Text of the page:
The secrets of children's chatter: research shows boys and girls learn language differently

Posted: 27 Jun 2014 06:45 AM PDT

Experts believe language uses both a mental dictionary and a mental grammar.  The mental 'dictionary' stores sounds, words and common phrases, while mental 'grammar' involves the real-time composition of longer words and sentences. For example, making a longer word 'walked' from a smaller one 'walk'.

Social pressure stops Facebook users recommending products on social media sites

Posted: 27 Jun 2014 06:44 AM PDT

Users of social media sites such as Facebook are less willing to recommend products and services online because of the perceived risks to their reputation.

Get insects to bug off this summer

Posted: 26 Jun 2014 03:42 PM PDT

Summer means an increase in bug and insect activity. How do you know which insects are harmful, what diseases they carry and how to safely avoid them? "Mosquitoes and ticks are the two pests you primarily want to avoid because they potentially carry infectious diseases," says an infectious disease specialist.

Are hormones causing children's weight gain?

Posted: 25 Jun 2014 12:12 PM PDT

The number of children who are obese remains alarmingly high in the U.S. and, unfortunately, diseases associated with obesity are on the rise. Worried about their overweight children, many parents wonder if other diagnoses, such as hypothyroidism, could be the reason behind their child's weight gain. But according to experts more often than not the underlying issues are more strongly influenced by environmental factors, such as largely sedentary lifestyle or a caloric intake.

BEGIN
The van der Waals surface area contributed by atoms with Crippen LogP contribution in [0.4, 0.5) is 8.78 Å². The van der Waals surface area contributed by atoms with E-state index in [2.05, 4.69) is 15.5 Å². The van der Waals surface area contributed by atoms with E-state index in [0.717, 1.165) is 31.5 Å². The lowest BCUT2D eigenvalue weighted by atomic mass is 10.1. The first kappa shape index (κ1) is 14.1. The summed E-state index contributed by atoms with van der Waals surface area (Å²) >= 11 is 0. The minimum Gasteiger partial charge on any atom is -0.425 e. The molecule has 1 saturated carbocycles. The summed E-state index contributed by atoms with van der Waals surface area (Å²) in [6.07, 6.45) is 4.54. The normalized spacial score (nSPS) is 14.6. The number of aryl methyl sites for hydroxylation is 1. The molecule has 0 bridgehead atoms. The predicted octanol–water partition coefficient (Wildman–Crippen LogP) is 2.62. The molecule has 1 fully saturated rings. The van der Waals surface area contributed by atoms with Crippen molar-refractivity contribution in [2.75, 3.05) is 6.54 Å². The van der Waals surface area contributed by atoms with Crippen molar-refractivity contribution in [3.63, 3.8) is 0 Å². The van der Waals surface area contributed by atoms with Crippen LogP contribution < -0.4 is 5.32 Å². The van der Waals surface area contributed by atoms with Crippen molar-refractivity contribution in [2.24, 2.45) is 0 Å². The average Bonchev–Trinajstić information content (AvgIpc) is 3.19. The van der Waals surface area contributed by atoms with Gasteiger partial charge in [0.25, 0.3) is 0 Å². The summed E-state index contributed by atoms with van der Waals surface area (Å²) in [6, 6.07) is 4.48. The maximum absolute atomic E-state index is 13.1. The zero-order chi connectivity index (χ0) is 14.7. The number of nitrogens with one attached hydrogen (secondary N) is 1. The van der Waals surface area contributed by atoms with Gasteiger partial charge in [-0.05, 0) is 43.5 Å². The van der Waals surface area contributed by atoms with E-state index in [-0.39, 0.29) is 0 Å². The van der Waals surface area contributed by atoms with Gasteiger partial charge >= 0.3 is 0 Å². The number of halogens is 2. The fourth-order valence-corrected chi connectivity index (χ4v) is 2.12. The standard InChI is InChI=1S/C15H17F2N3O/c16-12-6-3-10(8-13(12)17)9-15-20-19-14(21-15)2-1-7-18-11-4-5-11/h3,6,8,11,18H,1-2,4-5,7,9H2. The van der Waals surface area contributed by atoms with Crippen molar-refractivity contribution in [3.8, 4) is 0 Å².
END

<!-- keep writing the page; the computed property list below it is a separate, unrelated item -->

Home sweet messy home: How do consumers cope with disorder at home?

Posted: 25 Jun 2014 10:22 AM PDT

From hanging up our coats to organizing our bookshelves and kitchen cupboards, some people keep their homes tidy and others seem to live in complete chaos. According to a new study, understanding how we organize our homes can help us cope with contradictions and disruptions occurring in our daily lives.

Achieving your goals: Does removing yourself from the big picture help?

Posted: 25 Jun 2014 10:21 AM PDT